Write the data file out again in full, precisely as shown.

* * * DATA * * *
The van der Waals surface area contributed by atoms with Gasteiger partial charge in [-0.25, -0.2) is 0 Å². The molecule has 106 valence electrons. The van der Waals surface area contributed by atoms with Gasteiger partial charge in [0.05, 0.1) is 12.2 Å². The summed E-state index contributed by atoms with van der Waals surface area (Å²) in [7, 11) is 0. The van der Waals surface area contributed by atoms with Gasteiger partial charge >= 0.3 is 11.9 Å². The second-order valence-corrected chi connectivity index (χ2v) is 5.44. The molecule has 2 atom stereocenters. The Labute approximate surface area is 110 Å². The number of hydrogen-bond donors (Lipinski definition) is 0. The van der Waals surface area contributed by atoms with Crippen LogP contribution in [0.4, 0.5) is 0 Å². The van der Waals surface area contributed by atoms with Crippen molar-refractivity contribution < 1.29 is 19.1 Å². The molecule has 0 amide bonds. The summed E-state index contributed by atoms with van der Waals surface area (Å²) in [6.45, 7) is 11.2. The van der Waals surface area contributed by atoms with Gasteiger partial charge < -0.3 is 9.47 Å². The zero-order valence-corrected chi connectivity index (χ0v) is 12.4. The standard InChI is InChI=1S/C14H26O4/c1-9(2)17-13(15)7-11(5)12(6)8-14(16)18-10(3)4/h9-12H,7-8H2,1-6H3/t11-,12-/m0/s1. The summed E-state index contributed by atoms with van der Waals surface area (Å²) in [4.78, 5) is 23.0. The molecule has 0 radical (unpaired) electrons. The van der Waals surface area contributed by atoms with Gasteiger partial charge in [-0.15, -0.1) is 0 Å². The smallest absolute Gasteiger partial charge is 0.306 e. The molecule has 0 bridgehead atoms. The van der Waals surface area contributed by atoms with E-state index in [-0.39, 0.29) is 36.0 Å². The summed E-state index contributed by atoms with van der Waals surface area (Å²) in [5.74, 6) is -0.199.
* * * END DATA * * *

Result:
The van der Waals surface area contributed by atoms with Gasteiger partial charge in [-0.25, -0.2) is 0 Å². The molecule has 106 valence electrons. The van der Waals surface area contributed by atoms with Gasteiger partial charge in [0.05, 0.1) is 12.2 Å². The summed E-state index contributed by atoms with van der Waals surface area (Å²) in [7, 11) is 0. The van der Waals surface area contributed by atoms with Gasteiger partial charge >= 0.3 is 11.9 Å². The second-order valence-corrected chi connectivity index (χ2v) is 5.44. The molecule has 2 atom stereocenters. The Labute approximate surface area is 110 Å². The number of hydrogen-bond donors (Lipinski definition) is 0. The van der Waals surface area contributed by atoms with Crippen LogP contribution in [0.4, 0.5) is 0 Å². The van der Waals surface area contributed by atoms with Crippen molar-refractivity contribution < 1.29 is 19.1 Å². The molecule has 0 amide bonds. The summed E-state index contributed by atoms with van der Waals surface area (Å²) in [6.45, 7) is 11.2. The van der Waals surface area contributed by atoms with Gasteiger partial charge < -0.3 is 9.47 Å². The zero-order valence-corrected chi connectivity index (χ0v) is 12.4. The standard InChI is InChI=1S/C14H26O4/c1-9(2)17-13(15)7-11(5)12(6)8-14(16)18-10(3)4/h9-12H,7-8H2,1-6H3/t11-,12-/m0/s1. The summed E-state index contributed by atoms with van der Waals surface area (Å²) in [4.78, 5) is 23.0. The molecule has 0 radical (unpaired) electrons. The van der Waals surface area contributed by atoms with Gasteiger partial charge in [-0.15, -0.1) is 0 Å². The smallest absolute Gasteiger partial charge is 0.306 e. The molecule has 0 bridgehead atoms. The van der Waals surface area contributed by atoms with E-state index in [-0.39, 0.29) is 36.0 Å². The summed E-state index contributed by atoms with van der Waals surface area (Å²) in [5.74, 6) is -0.199.